Federal and state governments should work together to strengthen public colleges and universities
Most people support improving higher education in the United States, but there’s disagreement about how to do that. Should the federal government continue to provide grants and loans students can use wherever they enroll, leaving states to monitor the quality of institutions and the prices they charge? Should the federal government design an elaborate system to ensure states provide free or debt-free access to quality public colleges for all of their residents? Or is there a better model?
States have different populations, different economies, and different spending priorities. Some have strong histories of supporting higher education, while others place more responsibility on students and families. The variation in higher education institutions across the nation is in many ways a strength, and people like Education Secretary Betsy DeVos believe the best way to improve higher education is to leave it to the states.
Leaving higher education to the states, however, creates wide divergences in educational opportunities depending on state of residence. It also creates inefficiency. Even if all states operated their systems as efficiently as possible, lack of coordination across states could lead to an inefficient system overall.
Across the nation, enrollment in public colleges and universities grew 13 percent between 2004 and 2014, but that growth was uneven. In seven states, enrollment declined or rose only slightly (less than 5 percent), while in nine states, it grew 20 percent or more. So some states have excess capacity, while others struggle to provide space for all their students.
It’s not easy, however, to move students across state lines to account for capacity issues, because in most cases, students would face higher, out-of-state prices.
Moreover, competition among states leads many states to aspire to having a top research university. The nation needs high-quality research universities and graduate programs, but these universities don’t have to be in every state. Efforts to bolster a single research university may divert resources from meeting state and national needs for accessible, high-quality undergraduate education, particularly for underrepresented and disadvantaged populations.
A stronger, somewhat modified federal-state partnership could ensure that the costs and benefits of the nation’s research universities are spread more evenly across the country and provide incentives for states to more adequately fund the broad-access public institutions that educate most at-risk students, while ensuring the country maintains an adequate number of high-quality research universities.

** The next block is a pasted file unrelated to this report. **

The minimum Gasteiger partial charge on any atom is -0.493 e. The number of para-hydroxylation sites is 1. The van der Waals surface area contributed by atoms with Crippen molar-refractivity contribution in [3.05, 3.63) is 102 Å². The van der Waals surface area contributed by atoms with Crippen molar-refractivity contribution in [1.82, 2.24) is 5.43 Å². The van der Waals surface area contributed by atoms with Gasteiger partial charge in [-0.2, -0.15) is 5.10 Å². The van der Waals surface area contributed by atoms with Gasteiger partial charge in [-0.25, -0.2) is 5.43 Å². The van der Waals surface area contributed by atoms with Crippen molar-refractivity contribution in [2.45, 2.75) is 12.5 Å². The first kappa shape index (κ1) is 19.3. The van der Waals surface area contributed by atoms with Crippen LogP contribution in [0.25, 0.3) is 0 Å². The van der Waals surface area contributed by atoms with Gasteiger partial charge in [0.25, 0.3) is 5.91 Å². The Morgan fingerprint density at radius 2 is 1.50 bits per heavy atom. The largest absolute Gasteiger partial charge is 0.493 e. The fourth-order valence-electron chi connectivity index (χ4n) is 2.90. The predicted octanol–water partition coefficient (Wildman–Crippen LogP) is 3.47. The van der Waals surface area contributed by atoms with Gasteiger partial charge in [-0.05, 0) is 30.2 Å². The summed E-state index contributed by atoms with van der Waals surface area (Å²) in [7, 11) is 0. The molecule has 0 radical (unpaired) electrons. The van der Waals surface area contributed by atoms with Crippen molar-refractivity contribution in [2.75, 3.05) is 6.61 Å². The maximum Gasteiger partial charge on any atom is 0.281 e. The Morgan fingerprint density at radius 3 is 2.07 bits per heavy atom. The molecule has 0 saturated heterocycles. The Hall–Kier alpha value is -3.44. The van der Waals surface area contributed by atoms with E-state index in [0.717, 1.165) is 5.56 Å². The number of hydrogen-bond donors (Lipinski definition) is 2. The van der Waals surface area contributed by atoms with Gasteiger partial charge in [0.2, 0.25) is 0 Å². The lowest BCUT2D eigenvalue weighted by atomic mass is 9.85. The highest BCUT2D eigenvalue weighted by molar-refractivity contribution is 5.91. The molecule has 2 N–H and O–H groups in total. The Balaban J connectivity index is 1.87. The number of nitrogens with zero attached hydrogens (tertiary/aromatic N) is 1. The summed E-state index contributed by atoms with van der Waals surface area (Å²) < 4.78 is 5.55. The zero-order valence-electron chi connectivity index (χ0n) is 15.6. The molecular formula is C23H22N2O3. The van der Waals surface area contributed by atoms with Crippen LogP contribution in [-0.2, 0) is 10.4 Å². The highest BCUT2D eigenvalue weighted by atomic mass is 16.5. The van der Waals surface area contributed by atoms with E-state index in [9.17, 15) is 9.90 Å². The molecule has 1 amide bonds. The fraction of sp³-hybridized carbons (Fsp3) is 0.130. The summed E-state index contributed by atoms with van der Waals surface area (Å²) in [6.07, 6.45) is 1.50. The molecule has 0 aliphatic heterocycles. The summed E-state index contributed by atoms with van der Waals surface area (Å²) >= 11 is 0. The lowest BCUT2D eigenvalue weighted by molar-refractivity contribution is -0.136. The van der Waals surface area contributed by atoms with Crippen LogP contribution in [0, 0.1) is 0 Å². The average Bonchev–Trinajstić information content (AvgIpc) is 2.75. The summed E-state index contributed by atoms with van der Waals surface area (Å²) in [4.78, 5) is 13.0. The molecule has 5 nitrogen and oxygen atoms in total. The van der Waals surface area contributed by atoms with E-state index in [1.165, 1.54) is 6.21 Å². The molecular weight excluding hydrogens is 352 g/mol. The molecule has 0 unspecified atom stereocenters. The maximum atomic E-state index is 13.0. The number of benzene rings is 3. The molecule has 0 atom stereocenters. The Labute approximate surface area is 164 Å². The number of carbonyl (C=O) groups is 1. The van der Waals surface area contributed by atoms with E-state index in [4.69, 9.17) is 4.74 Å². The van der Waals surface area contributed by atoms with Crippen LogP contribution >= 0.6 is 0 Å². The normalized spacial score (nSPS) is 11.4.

The current system creates additional inefficiency because policies at one level of government can diminish the effectiveness of funding from another level. For example, the federal government puts billions of dollars a year into the Pell grant program to narrow the gaps between students from low- and high-income backgrounds. States that focus their resources on merit-based aid programs or on compensating non-Pell recipients by filling the gaps between need-based aid and tuition for all students undo much of the impact of federal aid.
State responsibility for higher education is well established, and federal intrusion into managing colleges and universities would likely generate serious problems. Lessons from other policy areas highlight the risks of federal government overextension. But the federal government must ensure that its funds are well spent and its goals are met through the state-based system. A more efficient and equitable higher education system would benefit both students and taxpayers.
It is time to strengthen the federal-state partnership. The federal government should design appropriate incentives to encourage states to more adequately fund higher education and to target their funding to increase meaningful opportunities for disadvantaged students.
It is also time to focus on cooperation among states—an idea that gets less attention. States should be able to develop strategies for working together on their own, but federal incentives for these efforts would make constructive change more likely.
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